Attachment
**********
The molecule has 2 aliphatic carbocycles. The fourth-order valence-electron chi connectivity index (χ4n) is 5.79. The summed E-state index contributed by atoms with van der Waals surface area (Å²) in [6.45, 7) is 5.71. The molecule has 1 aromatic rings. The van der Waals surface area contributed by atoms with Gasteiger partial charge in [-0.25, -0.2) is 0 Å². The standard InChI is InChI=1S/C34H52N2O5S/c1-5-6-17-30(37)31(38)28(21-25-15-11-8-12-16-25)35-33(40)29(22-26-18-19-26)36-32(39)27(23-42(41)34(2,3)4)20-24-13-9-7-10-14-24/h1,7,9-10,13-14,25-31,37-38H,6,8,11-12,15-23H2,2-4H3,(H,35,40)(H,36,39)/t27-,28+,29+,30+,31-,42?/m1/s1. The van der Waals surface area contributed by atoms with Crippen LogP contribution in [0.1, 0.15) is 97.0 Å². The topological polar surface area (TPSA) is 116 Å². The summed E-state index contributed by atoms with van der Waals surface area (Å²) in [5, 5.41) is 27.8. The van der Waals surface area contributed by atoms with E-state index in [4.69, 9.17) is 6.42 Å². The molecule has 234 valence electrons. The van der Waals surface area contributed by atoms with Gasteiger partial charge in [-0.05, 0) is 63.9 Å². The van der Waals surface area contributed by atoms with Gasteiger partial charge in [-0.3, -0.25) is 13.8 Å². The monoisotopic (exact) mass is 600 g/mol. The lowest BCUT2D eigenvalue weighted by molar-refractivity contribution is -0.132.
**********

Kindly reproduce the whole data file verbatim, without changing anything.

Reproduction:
The molecule has 2 aliphatic carbocycles. The fourth-order valence-electron chi connectivity index (χ4n) is 5.79. The summed E-state index contributed by atoms with van der Waals surface area (Å²) in [6.45, 7) is 5.71. The molecule has 1 aromatic rings. The van der Waals surface area contributed by atoms with Gasteiger partial charge in [-0.25, -0.2) is 0 Å². The standard InChI is InChI=1S/C34H52N2O5S/c1-5-6-17-30(37)31(38)28(21-25-15-11-8-12-16-25)35-33(40)29(22-26-18-19-26)36-32(39)27(23-42(41)34(2,3)4)20-24-13-9-7-10-14-24/h1,7,9-10,13-14,25-31,37-38H,6,8,11-12,15-23H2,2-4H3,(H,35,40)(H,36,39)/t27-,28+,29+,30+,31-,42?/m1/s1. The van der Waals surface area contributed by atoms with Crippen LogP contribution in [0.1, 0.15) is 97.0 Å². The topological polar surface area (TPSA) is 116 Å². The summed E-state index contributed by atoms with van der Waals surface area (Å²) in [5, 5.41) is 27.8. The van der Waals surface area contributed by atoms with E-state index in [4.69, 9.17) is 6.42 Å². The molecule has 234 valence electrons. The van der Waals surface area contributed by atoms with Gasteiger partial charge in [-0.05, 0) is 63.9 Å². The van der Waals surface area contributed by atoms with Gasteiger partial charge in [-0.3, -0.25) is 13.8 Å². The monoisotopic (exact) mass is 600 g/mol. The lowest BCUT2D eigenvalue weighted by molar-refractivity contribution is -0.132.